Just decades after the canal was completed, transportation by rail replaced it. But the canals still exist, and at New Hope, Pennsylvania, and Stockton, New Jersey, and along the canal state parks, visitors can learn about an era of transportation that changed the river and the region. In 1988, Congress recognized the Delaware and Lehigh Navigational Canal National Heritage Corridor and the key role of the lower Delaware River's historic canals.

Scenic/Recreational Resources

The lower Delaware River and its tributaries are dotted with watercraft from innertubes to canoes and kayaks to pontoons, speed boats, and personal water craft. Hikers, joggers, and bicyclists crowd the canal paths and trails on both sides of the river. Fishermen, bird watchers, and naturalists seeking a serene landscape are drawn in great numbers. There are many state and local parks in the corridor. The Delaware and Raritan Canal State Park in New Jersey and the Delaware Canal State Park in Pennsylvania offer linear recreation corridors along the canals.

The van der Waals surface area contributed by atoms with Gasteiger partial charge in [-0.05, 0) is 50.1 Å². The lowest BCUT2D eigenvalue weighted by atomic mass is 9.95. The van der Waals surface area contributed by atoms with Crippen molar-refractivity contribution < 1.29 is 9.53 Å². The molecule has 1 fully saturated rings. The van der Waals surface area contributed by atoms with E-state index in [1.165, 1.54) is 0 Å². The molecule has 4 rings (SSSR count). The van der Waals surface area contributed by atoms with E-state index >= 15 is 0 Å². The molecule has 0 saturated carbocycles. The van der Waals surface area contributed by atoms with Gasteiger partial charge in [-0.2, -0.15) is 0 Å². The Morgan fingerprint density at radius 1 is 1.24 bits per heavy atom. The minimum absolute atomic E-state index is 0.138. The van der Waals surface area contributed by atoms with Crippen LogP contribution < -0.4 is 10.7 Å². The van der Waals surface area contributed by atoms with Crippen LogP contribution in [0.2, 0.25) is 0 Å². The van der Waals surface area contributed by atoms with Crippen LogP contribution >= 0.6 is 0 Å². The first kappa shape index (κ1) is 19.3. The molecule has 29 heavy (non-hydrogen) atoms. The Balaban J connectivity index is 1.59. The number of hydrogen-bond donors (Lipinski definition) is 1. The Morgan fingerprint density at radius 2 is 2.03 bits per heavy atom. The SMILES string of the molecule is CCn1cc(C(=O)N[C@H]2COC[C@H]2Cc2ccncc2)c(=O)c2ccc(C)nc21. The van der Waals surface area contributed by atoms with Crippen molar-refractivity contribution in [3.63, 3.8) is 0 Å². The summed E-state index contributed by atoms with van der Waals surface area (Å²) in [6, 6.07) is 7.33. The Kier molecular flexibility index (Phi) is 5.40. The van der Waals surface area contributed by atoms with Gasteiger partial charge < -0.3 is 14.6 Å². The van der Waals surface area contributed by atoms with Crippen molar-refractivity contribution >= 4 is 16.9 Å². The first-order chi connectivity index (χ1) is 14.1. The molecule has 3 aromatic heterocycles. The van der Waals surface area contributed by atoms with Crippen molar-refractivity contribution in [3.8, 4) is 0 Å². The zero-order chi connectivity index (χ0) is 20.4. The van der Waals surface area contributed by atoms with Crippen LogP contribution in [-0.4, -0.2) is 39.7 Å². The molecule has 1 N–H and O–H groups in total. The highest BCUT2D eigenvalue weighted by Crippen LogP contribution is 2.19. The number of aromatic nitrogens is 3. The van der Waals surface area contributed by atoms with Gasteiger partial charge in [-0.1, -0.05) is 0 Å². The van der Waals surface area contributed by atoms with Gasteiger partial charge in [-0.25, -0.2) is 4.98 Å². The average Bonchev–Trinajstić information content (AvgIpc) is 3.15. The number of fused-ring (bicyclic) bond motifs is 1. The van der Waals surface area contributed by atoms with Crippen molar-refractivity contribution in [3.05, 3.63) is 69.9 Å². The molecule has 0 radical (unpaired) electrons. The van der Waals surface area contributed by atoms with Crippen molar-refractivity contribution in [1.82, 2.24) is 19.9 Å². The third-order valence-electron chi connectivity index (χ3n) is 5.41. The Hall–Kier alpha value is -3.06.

The river corridor also offers spectacular autumn foliage, dramatic natural ice sculptures in the winter, and spring's natural migration of birds. Beautiful views of the river and canals are complimented by the scenery of the historic riverside towns and mills. Both Pennsylvania and New Jersey have designated the routes that flank the river as scenic byways.

About Your Visit

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To help ensure a safe and enjoyable trip on the lower Delaware and to the surrounding communities, the National Park Service strongly recommends that all river uses observe local laws and the following rules and regulations:

Fishing and Boating